Politics Magazine

Things That Transnational Civil Society Could Do to Support Egypt

Posted on the 30 June 2011 by Warigia @WarigiaBowman
Well, we had an interesting class discussion yesterday evening.
I was with Dr. Jerry Leach, Dr. Jennifer Bremer in my department (Public Policy and Administration Department), as well as an Egyptian director of an organization at the Kennedy School, Ashraf Hegazy. There were about 10 Egyptian masters students present. (I teach a leadership course)
Here are some of the ideas we had regarding how international civil society organizations could support Egypt in its transition to democracy.
1) Egyptian citizens need a lot of work on dialoguing about issues. Due to the 30 years of dictatorship, Egyptians have little experience with actually discussing politics in a civil way.
2) Civil society could provide technical support in helping new parties to prepare for the upcoming elections.
3) Clearly, there needs to be significant support for women's participation in Egyptian politics.
4) Elections should be held on time in the fall, so that the military is replaced with a civilian government. Even if the NDP and the MB are elected, if it is a fair election, it is likely preferable to an unelected military regime.
5) There needs to be research on how other African countries have rewritten their constitutions. In the recent past, Kenya, Ghana and South Africa have undergone successful efforts at redeveloping constitutions. Egypt is Arab, but it is also African. It could learn from its neighbors to the South.
6) Writing the constitution is a long term process. The current constitution is flawed, but it works. It would be advisable to take a long term view. There need to be procedural safeguards so that the process is somewhat representative, at least regionally. In addition, in my view, it would be desirable to have special attention paid to the needs of minorities like the Nubians, and Christians. Furthermore, attention should be paid to the role of women in the Egyptian state.  
7) Focus needs to be placed on strengthening parties, organizations and institutions so that Egypt can have substantive democracy. There need to be institutions, such as the judiciary and a parliament, that place a check on the President. Egypt had formal, paper institutions under Mubarak, but they were weak. How do we strengthen them, so that people have a real voice, and that another dictatorship does not emerge?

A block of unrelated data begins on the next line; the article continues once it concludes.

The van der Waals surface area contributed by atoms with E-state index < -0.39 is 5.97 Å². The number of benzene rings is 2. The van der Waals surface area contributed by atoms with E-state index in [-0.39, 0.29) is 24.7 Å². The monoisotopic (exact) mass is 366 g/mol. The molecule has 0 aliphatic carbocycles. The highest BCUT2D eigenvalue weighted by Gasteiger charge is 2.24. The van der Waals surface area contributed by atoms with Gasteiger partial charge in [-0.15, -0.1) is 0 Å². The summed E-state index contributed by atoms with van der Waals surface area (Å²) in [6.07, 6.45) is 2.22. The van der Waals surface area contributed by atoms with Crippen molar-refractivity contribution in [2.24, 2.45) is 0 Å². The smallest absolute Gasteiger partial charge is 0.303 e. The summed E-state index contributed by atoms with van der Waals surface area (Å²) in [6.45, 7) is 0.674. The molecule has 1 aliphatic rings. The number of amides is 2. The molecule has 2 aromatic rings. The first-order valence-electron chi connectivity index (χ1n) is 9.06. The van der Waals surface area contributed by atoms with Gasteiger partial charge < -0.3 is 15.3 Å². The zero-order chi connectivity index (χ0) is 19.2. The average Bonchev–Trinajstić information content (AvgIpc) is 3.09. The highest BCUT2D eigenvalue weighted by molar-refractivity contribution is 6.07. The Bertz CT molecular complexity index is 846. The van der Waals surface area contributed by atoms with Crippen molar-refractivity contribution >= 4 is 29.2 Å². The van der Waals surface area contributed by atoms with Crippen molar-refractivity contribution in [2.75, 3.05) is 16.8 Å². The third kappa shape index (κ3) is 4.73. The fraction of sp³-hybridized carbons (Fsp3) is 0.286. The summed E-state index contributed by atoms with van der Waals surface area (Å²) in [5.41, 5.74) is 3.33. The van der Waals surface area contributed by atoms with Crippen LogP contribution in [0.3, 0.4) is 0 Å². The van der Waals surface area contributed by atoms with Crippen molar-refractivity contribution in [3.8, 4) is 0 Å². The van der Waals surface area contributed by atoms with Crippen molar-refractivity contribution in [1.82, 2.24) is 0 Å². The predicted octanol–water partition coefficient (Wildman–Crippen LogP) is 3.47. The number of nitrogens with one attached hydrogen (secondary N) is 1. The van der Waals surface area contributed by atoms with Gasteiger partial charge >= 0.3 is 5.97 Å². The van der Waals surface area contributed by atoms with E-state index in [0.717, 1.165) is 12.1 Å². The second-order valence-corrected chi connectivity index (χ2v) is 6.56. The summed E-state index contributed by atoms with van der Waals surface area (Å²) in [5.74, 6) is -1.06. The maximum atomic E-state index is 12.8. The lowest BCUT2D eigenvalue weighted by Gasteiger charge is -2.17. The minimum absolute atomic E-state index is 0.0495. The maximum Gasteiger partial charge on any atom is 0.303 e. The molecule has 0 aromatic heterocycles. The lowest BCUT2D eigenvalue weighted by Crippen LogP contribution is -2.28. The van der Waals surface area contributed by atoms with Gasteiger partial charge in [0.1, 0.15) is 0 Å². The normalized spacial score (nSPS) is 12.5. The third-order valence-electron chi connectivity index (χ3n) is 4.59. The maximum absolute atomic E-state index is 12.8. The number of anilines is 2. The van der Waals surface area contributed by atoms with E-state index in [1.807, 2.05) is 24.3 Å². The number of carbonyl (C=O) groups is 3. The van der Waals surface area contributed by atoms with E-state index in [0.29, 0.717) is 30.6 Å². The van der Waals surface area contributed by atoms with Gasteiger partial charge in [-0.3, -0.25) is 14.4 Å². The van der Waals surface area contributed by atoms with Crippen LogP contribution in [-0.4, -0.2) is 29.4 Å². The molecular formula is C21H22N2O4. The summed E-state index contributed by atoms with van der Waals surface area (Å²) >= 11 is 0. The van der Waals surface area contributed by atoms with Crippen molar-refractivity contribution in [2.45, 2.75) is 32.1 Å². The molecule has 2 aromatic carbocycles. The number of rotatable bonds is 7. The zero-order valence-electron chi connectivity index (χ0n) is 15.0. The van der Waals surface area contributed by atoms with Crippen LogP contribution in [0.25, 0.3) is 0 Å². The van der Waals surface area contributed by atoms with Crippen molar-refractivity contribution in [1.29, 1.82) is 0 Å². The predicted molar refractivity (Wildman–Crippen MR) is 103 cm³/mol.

8) As Professor Jerry Leach pointed out, the way the elections are currently structured, Egypt may be inadvertently backing itself into a presidential system, and crippling future efforts to have a possible parliamentary system.
Thanks to AnnaMaria Shaker of Human Rights First for making me put my thoughts down in an organized way.
Salam, WMB

You Might Also Like :

Back to Featured Articles on Logo Paperblog

These articles might interest you :

  • For Egypt, Investing Not Spending

    Egypt, Investing Spending

    Street vendors from Beni Suef, Egypt offer feedback on a draft law governing street vendors at a meeting held by CIPE partner the Federation of Economic... Read more

    By  Center For International Private Enterprise
  • An African in Egypt

    African Egypt

    A bad thing happened on Friday. My Sudanese nanny, Suzy, was the victim of a pretty serious racist incident. Suzy is south Sudanese, of the Dinka people. She wa... Read more

    By  Warigia
  • Support The People's Project

    I just received the following email from Andrew Gavin Marshall, an independent researcher and writer. Readers may remember him from the recent interview entitle... Read more

    By  Devondb
  • Governance, Accountability and Stakeholders in Egypt

    This semester I am teaching a class at the American University in Cairo called "Governance, Accountability, and Stakeholder Negotiation. It is a masters level... Read more

    By  Warigia
  • Election Deadline in Egypt

    Today's papers are abuzz with the two-day extension granted by the High Elections Commission to prospective parliamentary candidates. Read more

    By  Warigia
  • Wither Democracy in Egypt?

    Wither Democracy Egypt?

    Much has been written about the euphoria surrounding the ousting of Mubarak and the reality of making reforms work in the post-Mubarak era. The lesson that... Read more

    By  Center For International Private Enterprise
  • The Need for an Economic Vision for Egypt

    Need Economic Vision Egypt

    Record numbers of Egyptians turned out Monday and Tuesday for the country's first democratic elections in decades. (Photo: Ahmed Jadallah/Reuters) When Egyptian... Read more

    By  Center For International Private Enterprise

Paperblog Hot Topics